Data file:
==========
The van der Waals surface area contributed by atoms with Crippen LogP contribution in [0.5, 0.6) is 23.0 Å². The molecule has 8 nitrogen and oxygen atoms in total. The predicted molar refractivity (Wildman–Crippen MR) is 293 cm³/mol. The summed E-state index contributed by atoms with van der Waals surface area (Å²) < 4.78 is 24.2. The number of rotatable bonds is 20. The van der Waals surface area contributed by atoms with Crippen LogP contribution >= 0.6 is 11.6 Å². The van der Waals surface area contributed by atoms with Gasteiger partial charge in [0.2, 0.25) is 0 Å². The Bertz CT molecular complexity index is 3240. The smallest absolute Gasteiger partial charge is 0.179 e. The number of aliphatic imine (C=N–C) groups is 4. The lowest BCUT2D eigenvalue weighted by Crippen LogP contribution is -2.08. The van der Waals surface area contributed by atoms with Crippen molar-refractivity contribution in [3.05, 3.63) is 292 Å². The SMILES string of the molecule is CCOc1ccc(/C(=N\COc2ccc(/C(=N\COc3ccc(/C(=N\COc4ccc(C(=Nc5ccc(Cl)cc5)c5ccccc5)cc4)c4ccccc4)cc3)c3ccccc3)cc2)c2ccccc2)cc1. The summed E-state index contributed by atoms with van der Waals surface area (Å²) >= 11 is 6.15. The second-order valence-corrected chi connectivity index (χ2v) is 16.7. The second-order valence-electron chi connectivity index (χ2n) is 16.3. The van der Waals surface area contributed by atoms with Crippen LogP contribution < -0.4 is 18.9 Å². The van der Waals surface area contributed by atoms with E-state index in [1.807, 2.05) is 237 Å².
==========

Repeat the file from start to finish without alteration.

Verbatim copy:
The van der Waals surface area contributed by atoms with Crippen LogP contribution in [0.5, 0.6) is 23.0 Å². The molecule has 8 nitrogen and oxygen atoms in total. The predicted molar refractivity (Wildman–Crippen MR) is 293 cm³/mol. The summed E-state index contributed by atoms with van der Waals surface area (Å²) < 4.78 is 24.2. The number of rotatable bonds is 20. The van der Waals surface area contributed by atoms with Crippen LogP contribution >= 0.6 is 11.6 Å². The van der Waals surface area contributed by atoms with Gasteiger partial charge in [0.2, 0.25) is 0 Å². The Bertz CT molecular complexity index is 3240. The smallest absolute Gasteiger partial charge is 0.179 e. The number of aliphatic imine (C=N–C) groups is 4. The lowest BCUT2D eigenvalue weighted by Crippen LogP contribution is -2.08. The van der Waals surface area contributed by atoms with Crippen molar-refractivity contribution in [3.05, 3.63) is 292 Å². The SMILES string of the molecule is CCOc1ccc(/C(=N\COc2ccc(/C(=N\COc3ccc(/C(=N\COc4ccc(C(=Nc5ccc(Cl)cc5)c5ccccc5)cc4)c4ccccc4)cc3)c3ccccc3)cc2)c2ccccc2)cc1. The summed E-state index contributed by atoms with van der Waals surface area (Å²) >= 11 is 6.15. The second-order valence-corrected chi connectivity index (χ2v) is 16.7. The second-order valence-electron chi connectivity index (χ2n) is 16.3. The van der Waals surface area contributed by atoms with Crippen LogP contribution < -0.4 is 18.9 Å². The van der Waals surface area contributed by atoms with E-state index in [1.807, 2.05) is 237 Å².